Like so many things in 2020, the rate of online shopping was accelerated by the COVID-19 pandemic. eMarketer reports that US e-commerce is expected to have grown 32% in 2020 (from a base of $600B), accelerating the shift to online shopping by nearly two years.
Entrepreneurs and SMBs (small and medium sized businesses) who weren’t transacting with customers online raced to meet the demand. As a result, e-commerce platforms like Shopify soared, drawing Q2-Q3’20 revenues nearly double that of comparable quarters in 2019.
Social commerce, the act of transacting on or through social networks, attracted interest and trial in 2020. Here are four social commerce trends to watch and experiment with in 2021.
New features minimize friction at checkout
Social networks are no longer happy to just have merchants use their platforms to drive discovery and interest. Now, they want to help them drive sales. They hope to see American companies and consumers mirror the long experienced popularity of social commerce in Asia. A 2020 Bizrate Insights and eMarketer study indicates that we have a long way to go: 70% of US adults say they’ve never made a purchase via a social media platform.
Asking consumers to navigate from a social network to a brand’s website, and then scour that website for the product they saw in a post is much too cumbersome of a process. Making the buying experience more seamless is an important step in optimizing social media platforms for commerce.
In 2020, newly announced features did just that. All mainstream social networks, including Facebook, Instagram, Pinterest, Snapchat and TikTok, now allow retailers to upload their product catalog in order to facilitate dynamic social commerce. Product catalog integrations within social platforms allow for shoppable posts and ads reflective of real-time pricing and inventory. Think of these integrations as the infrastructure needed to facilitate social commerce.
On the more advanced side, Instagram released two new shopping features. Checkout on Instagram enables people to buy products without leaving the app. Live Shopping allows checkout-enabled businesses to sell products through Instagram Live.
It’s worth noting that most shopping via social media platforms happens on the merchant’s website (vs. in-app). It remains to be seen if in-app shopping will be made widely available by social networks and adopted by merchants. Possible hurdles include weariness among consumers to share payment information with social networks and commissions charged by social networks to merchants.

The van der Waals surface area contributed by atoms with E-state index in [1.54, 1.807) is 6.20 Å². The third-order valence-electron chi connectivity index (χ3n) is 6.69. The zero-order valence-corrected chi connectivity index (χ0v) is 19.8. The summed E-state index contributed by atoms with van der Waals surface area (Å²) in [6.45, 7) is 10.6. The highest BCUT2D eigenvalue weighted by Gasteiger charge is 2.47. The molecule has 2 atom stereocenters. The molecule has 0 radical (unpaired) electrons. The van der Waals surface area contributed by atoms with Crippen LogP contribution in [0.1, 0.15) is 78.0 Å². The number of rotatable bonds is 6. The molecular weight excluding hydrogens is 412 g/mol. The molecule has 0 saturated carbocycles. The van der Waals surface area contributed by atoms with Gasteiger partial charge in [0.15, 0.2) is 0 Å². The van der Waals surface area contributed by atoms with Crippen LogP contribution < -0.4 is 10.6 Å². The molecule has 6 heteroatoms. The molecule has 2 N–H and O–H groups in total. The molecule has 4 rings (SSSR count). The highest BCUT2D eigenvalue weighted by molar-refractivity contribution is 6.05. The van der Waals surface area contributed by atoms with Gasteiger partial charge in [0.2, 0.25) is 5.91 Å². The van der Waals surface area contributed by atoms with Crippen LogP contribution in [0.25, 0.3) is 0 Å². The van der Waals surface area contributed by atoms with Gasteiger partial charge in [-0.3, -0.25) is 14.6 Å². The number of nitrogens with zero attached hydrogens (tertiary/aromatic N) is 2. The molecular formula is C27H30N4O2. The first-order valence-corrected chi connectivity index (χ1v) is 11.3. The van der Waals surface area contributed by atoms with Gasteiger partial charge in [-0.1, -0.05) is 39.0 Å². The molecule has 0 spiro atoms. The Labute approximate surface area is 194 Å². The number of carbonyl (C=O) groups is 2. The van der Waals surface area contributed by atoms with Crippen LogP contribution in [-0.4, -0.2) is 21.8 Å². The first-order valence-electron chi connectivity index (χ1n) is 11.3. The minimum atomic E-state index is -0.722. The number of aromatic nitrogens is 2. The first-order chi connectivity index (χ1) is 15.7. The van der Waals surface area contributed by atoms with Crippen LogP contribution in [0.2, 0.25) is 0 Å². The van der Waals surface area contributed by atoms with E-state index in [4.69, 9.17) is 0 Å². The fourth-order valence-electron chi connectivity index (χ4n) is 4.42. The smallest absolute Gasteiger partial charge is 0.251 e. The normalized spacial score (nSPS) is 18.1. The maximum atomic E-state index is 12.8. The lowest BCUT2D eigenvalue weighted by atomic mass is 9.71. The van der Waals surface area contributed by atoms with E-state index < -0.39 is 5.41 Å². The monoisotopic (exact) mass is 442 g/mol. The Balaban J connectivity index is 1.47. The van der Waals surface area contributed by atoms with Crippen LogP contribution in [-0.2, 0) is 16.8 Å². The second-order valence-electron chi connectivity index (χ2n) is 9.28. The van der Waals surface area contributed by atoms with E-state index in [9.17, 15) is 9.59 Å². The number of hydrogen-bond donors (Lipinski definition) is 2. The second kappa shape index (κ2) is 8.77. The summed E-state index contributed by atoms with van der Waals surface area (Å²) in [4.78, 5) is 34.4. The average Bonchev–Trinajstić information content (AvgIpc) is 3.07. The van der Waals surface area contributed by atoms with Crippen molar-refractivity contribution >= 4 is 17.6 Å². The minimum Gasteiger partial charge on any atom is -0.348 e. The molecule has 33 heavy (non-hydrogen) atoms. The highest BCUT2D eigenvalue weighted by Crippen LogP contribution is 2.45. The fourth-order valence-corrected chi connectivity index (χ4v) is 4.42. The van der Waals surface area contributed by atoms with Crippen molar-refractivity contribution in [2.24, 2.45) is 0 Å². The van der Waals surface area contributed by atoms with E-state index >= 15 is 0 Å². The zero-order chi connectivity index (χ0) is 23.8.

Content marketing levels up
Likewise, product catalog integrations make true content marketing on social media possible. A live product catalog allows merchants to lead with storytelling while simultaneously offering a simple path to purchase (just two taps away).
The benefits? Storytelling, rather than in-your-face sales copy, deepens connections with current and prospective customers. At the same time, merchants don’t have to worry about alienating those who may be discovering their brand for the first time, or those loyal customers who are ready to take out their credit card.
The Local Branch, a Skaneateles, NY-based leather and artisanal goods boutique, does so artfully. Rich lifestyle imagery and copy dominate their Instagram feed.
Live shopping fills a void
Live shopping, a real-time commerce experience on social media involving reviews, recommendations and try-ons from store owners and influencers, took off in 2020. Think: modern QVC in your feed.
While live video isn’t new, using the format to sell is. Part of its rise is likely attributable to the resemblance of in-person shopping and human interaction that we all yearn for during these isolating times.
Want to see it in action? Gypsy Freedom store owner, Caeresa Richardson, and Syracuse-based influencer and Lululemon ambassador, Amanda Hughes, host a “sip and shop” promoting curated holiday looks (complete with a promo code for 20% off) here.
Exclusive drops reward communities
In 2020, merchants experimented with making new products or discount codes exclusively available to their social communities.
Jonah Berger, author of Contagious: Why Things Catch On, notes that scarcity and exclusivity make consumers feel like insiders and products more desirable. As such, this is a fantastic way to excite and reward your social community.
The Arrivals, an outerwear apparel company, made limited batch products available to their Instagram community. The combination of teasing the product release, scarce product and clear direction on how to buy, led The Arrivals to sell out in 48 hours. I suspect the super cute tie-dye products didn’t hurt, either
In closing, while social commerce has a long way to go toward a completely frictionless, single tap buying experience, 2020 was a giant step in the right direction.
To start experimenting with social commerce, upload a product catalog. Be warned, the process isn’t for the faint of heart. Though once the infrastructure is in place, the opportunities to sell are plentiful. Begin by reading up on the process on your social (eg Instagram Shopping setup guide) and e-commerce (eg Shopify help center) platform of choice.
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